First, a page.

The BSEPS, the Double Decker and the Foreign Funding - 3 Words Startup Need to Worry About
The European countries such as Germany, France, Ireland, Korea, Netherlands and Luxembourg, with whom the Indian Government has entered the tax treaties, allow International PE firm to use similar structure and escape the Taxation in India by providing safeguard if a pooling vehicle invests in India through another company registered in these destinations.
In July one of the famous business news daily has reported that Seoul may soon emerge a top way station for foreign investors routing to India. The news reporter was candid in claiming that Months after India amended its tax treaty with South Korea, foreign investors (FIs), especially some Asian ones, has already started investing through that country. Irony of the Government of India is that whenever they enter into a Tax Treaty, it facilitates a route to escape the tax Liabilities in India and creating all trouble for taxmen.
However the success of India and most importantly for startups, it is impossible to imagine without the Foreign PE Funding. Unfortunately this investment, if not carefully examine, at the time of acceptance, may put recipient venture into a real trouble. Many PE firms, who in recent years have invested heavily in India’s Tech and Non tech emerging companies, before entering into India, have created structures, by creating a buffer company from where investments in India is being made, known as double-decker.
The process is simple: Set up a firm or pooling vehicle in a Country, then set up another step-down subsidiary in the same country. And make investment from that company so that at the time of sale, the shares in the subsidiary can be sold to a new buyer. By this way PE Firms make profits in one jurisdiction, and shift them across by exploiting gaps and mismatches in tax rules, to take advantage of lower tax rates and, thus, not paying taxes in India, where the profit is made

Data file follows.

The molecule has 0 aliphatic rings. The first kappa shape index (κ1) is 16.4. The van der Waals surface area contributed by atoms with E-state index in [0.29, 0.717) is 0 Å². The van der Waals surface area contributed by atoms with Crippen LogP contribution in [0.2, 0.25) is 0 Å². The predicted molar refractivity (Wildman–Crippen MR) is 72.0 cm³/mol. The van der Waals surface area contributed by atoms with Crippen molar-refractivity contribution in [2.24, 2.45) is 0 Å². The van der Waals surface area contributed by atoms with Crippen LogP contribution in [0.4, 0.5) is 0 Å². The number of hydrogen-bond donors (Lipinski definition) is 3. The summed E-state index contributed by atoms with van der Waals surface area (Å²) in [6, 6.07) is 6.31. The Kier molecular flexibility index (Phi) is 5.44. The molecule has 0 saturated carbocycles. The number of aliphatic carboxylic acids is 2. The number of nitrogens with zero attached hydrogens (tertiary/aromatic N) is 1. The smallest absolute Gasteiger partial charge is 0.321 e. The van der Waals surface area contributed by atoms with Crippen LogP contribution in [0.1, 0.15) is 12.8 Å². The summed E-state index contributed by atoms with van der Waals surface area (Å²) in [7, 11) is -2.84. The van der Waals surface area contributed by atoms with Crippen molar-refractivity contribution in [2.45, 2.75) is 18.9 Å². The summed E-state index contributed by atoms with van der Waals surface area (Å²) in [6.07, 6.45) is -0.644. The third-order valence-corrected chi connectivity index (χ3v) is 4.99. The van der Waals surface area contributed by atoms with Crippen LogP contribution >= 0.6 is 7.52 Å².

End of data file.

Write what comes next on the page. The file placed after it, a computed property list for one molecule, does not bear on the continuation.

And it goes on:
The European countries such as Germany, France, Ireland, Korea, Netherlands and Luxembourg, with whom the Indian Government has entered the tax treaties, allow International PE firm to use similar structure and escape the Taxation in India by providing safeguard if a pooling vehicle invests in India through another company registered in these destinations. Needless to tell the Work for Authorities becomes more difficult when these entities are made only in those countries which prevent Indian authorities from probing such transactions.
However the well discussed but yet to be implemented GAAR and Base Erosion and Profit Shifting (BEPS) formula are going to change the scenario by allowing the tax department , who post implementation, may question the intent of creating such structures. Base erosion and profit shifting (BEPS) refers to tax avoidance strategies that exploit gaps and mismatches in tax rules to artificially shift profits to low or no-tax locations.
India is the first country to impose such a levy, post the OECD action plan after the tax panel has recommended expanding the ambit of this levy to cover a wide gamut of transactions including online marketing, cloud computing, website designing, hosting and maintenance, platforms for sale of goods and services, and online use of or download of software and applications. But it is not alone in implementing this structure.
Iin fact The Organization for Economic Cooperation and Development (OECD) and G20 countries have developed an Inclusive Framework on BEPS which allows interested countries and jurisdictions to work with OECD and G20 members on developing standards on BEPS related issues and reviewing and monitoring the implementation of the whole BEPS Package.
Monitoring implementation and the impact of the different BEPS measures is a key element of the work ahead. Members of the Inclusive Framework will develop a monitoring process for the four minimum standards as well as put in place the review mechanisms for other elements of the BEPS Package. The monitoring of the four minimum standards will ensure that all members, as well as jurisdictions of relevance, will comply with the standards in order to ensure a level playing field.
Quite evident the smooth route is not going to remain as smooth as it seems now and the investors including the companies, on pursuit of money have accepted the same without assessing the pros and cons may get into trouble.
“If you think compliance is expensive, try non-compliance." This statement was made by Former U.S. Deputy Attorney General Paul McNulty, years back, still relevant for all sitting on the verge of foreign funding.
Disclaimer: The views expressed in the article above are those of the authors' and do not necessarily represent or reflect the views of this publishing house
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